When i went to my first car meet, there were so many beautiful exotic cars that i could barely keep myself from going insane. However, as time went on, i kept seeing a common theme..

I kept seeing cars that had an exposed weave of some kind. As a newby car lover, I had no idea what it was. Later on that same day, I asked around and learned that the glossy exposed weave I had been noticing on many of the cars was called ‘Carbon Fiber’.

The Carbon Fiber Weave I was seeing on those cars is a material consisting of thin, strong crystalline filaments of carbon, woven together as a strengthening material.

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Car manufacturers use Carbon Fiber to reduce the weight of vehicles while increasing overall chassis strength and rigidity. It’s also not too bad to look at as well… 

WEIGHT

Carbon Fiber Rim
Post By: Richard – Image Source: wheelsnews.com

One of the main reasons why luxury vehicles use Carbon Fiber is because of its lightweight properties.

Just How light weight can it be though?

Generally, a Carbon Fiber part weighs only a third as much as a steel part of the same overall volume.

It has been found that replacingjus tthe hood on a Mitsubishi Eclipse, with a 9-pound carbon fiber one, it produces a weight savings of 31 pounds!

This is like magically pulling 6 bricks out of your hood! 

Not satisfied with the weight savings?

But, how is Carbon Fiber so light?

Carbon Fiber isn’t actually that light, the layout of its atoms makes for extreme rigidity and strength which means that you can use less building material.

At the atomic structure, carbon fiber is very similar to Graphite. Both of their atoms are arranged in hexagonal ‘sheets’. The main difference between the two is how the interlock together.

Strength

Carbon Fiber Nissan GT-R Spoiler

Carbon Fiber gets its strength from its extreme rigidity in a given direction.

Conventional manufacturing metals like Aluminum or steel are known as ‘isotropic’ materials.

i·so·trop·ic definition

These conventional metals are isotropic, they have the same strength when measured in all different directions.

Think about it like this. Carbon Fiber is a bundle of flexible filaments that all go in one direction.

In the direction that the carbon weave is going, it is incredibly strong. However, as soon as it starts getting pressure in a different direction, it becomes brittle and weak. Steel and aluminum don’t have to rely on laying down the Fibers in different directions.

   When you use it correctly, Carbon Fiber components can be 31% more rigid, weigh 50% less and have 60% more strength than similar Aluminum components.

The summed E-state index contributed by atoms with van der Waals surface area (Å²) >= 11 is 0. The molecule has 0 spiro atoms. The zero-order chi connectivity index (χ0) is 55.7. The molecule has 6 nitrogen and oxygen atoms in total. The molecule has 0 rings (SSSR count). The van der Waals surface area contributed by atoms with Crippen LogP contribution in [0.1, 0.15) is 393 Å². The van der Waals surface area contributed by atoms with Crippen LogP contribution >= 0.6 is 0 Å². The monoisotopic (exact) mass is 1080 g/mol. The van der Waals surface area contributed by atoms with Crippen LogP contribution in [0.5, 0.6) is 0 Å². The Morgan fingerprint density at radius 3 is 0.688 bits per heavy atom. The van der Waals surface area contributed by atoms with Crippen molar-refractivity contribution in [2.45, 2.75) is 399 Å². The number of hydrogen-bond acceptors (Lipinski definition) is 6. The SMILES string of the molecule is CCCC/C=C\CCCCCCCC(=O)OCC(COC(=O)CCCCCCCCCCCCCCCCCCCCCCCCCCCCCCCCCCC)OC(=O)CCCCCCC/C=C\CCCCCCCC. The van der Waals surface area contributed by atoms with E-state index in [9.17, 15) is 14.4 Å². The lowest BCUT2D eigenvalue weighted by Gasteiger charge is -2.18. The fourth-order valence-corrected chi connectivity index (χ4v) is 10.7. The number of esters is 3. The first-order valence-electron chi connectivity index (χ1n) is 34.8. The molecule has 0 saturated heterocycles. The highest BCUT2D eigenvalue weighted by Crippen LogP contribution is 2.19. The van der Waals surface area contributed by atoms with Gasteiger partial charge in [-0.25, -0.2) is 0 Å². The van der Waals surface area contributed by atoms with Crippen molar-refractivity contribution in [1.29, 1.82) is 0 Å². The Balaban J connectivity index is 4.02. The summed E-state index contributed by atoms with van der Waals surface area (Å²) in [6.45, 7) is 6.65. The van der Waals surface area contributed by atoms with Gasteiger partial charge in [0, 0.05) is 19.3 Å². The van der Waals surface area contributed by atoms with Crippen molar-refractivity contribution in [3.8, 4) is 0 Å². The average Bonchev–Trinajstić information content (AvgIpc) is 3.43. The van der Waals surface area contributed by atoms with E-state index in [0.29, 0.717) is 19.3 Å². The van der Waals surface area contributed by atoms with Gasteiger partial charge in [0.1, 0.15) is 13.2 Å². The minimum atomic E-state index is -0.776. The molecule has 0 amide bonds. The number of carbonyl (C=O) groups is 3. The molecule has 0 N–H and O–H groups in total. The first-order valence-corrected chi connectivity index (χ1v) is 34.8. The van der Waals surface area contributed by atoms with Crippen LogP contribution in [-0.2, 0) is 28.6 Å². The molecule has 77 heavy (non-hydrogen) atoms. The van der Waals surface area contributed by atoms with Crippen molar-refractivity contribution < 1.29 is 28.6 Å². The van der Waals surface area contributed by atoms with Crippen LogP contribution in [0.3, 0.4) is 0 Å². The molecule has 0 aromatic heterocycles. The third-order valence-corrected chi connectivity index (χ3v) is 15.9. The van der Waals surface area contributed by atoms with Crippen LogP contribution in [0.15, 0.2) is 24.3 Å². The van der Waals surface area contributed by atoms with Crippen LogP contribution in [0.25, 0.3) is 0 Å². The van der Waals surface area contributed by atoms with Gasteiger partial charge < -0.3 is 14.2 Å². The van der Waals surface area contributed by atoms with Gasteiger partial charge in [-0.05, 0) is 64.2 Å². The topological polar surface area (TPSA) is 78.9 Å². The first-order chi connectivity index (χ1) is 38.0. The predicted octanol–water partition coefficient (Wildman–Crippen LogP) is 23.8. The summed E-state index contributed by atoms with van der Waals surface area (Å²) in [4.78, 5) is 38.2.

Unique Styling 

Carbon Fiber is undoubtedly one of the coolest building materials at the disposal to engineers today. However, I dont think that if you ask anyone who owns a car that is made of carbon fiber or has Carbon accessories, they are going to gush about all of the weight savings and seconds shaved off of lap times.. at least not initially. I can only speak for myself but i think one of the reasons we love seeing carbon fiber cars is, it just looks exotic and different than what we are used to. 

When you look at the Pagani Zonda R above, do you really think it would be as unique as it is if it had a painted aluminum body? Probably not…

We love Carbon Fiber because it’s unique and edgy, because it is cool to look at and admire the weave of carbon.

What was the first race car to use Carbon Fiber?

McLaren MP4/1
McLaren MP4/1

The landmark Formula 1 car from McLaren, the Mp4/1 was the first race car to ever make a complete monocoque chassis from Carbon Fiber. The car was launched in 1981 and was used up until the 1983 season.

The masterful engineer behind the cars creation, was John Barnard. The same man credited to bringing the semi-automatic gearbox to formula 1 in 1989.

The most notable driver who drove the MP4/1 was none other than Niki Lauda. 

Over the MP4’s racing history, the car brought McLaren 6 wins, 11 other podium finishes and a complete total of 113 points.

Fantastic Resistance To Heat

Formula 1 Carbon Fire
Image Credit: Imgur.com

One of the fantastic benefits of carbon fiber is its high tolerance of heat.

Depending on the specific weave of carbon, the materials used and the way it is baked will largely affect the resistance to heat that is has.

Your average run-of-the-mill carbon fiber weave with a standard epoxy can keep its structural integrity up to a temperature of 70°-100° degrees Celsius (160-210 °F).

If the particular piece needs to have a heat resistance above your standard resistance, you need to use carbon fiber Prepreg.

Basically what Prepreg is ‘pre-impregnated’ composite fibers where a thermoset polymer material/resin is already present. When using pre-preg carbon fiber, you can see heat resistance rise to 230°C/445°F utilizing 
Prepreg Gurit EP127.


Koenigsegg Agera S


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